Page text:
E-Marketing in Minneapolis David Vinge, eMarketing Dashboard: Universal or Neutral Spanish Verses Regional Spanish

Saturday, March 15, 2008

Universal or Neutral Spanish Verses Regional Spanish

Some companies, like Microsoft, preface Spanish manuals with a note that explains to the user that the document was written in universal Spanish that all of their customers could understand. Read Microsoft's standard disclaimer (in Spanish).

Carefully choosing Spanish words so that the resulting text is “Neutral” or “Universal” is acceptable (i.e. not identifiable as written for another regional market) throughout the Spanish-speaking world. It is also a significant technique for reducing localization costs by eliminating the need to produce additional versions for each Spanish-speaking country.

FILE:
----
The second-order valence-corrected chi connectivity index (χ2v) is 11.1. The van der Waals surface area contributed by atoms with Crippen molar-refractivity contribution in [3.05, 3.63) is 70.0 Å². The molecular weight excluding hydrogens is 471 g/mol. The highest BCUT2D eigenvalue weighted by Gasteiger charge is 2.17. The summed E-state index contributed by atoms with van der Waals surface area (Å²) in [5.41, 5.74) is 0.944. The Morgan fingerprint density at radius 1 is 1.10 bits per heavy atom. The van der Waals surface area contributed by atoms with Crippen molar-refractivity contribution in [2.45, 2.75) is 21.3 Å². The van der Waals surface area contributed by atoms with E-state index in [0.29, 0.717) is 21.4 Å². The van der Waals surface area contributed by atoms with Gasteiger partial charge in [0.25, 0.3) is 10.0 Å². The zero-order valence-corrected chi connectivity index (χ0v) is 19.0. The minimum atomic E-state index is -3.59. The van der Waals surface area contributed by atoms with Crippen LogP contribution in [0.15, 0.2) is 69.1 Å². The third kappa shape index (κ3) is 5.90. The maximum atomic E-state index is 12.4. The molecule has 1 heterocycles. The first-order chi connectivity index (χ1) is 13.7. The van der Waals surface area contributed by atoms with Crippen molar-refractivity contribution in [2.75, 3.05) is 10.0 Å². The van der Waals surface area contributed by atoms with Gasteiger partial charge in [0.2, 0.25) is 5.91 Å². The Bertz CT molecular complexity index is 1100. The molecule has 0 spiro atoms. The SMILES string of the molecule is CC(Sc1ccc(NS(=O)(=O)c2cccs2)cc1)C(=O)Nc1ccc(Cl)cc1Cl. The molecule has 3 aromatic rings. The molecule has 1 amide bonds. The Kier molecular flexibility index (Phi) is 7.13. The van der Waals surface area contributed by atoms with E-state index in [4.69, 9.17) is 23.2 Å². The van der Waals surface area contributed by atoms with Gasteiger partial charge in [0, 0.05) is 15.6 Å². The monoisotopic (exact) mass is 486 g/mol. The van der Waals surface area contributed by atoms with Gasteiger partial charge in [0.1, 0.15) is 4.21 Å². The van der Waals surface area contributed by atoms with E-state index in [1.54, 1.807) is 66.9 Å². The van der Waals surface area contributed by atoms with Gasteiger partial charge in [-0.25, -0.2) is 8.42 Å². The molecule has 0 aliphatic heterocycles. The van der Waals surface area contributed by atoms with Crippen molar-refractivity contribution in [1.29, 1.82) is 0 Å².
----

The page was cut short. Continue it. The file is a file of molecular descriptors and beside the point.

Not everybody will be convinced that a universal Spanish is appropriate. However, we need to adapt to business realities. It is no longer feasible - or necessary - to write specifically in the Spanish of your Spanish target audience.

Proponents of country-specific Spanish Web sites often cite differing conventions for depicting times, numbers, and the like. For example, while a Mexican might write a check for $3,290.67, a Spaniard would write the same amount as $3.290,67. Insisting on an entire different Web site to account for differences like this example is rather like missing the forest for the trees. While a notation might be unconventional, it surely would not result in any confusion.

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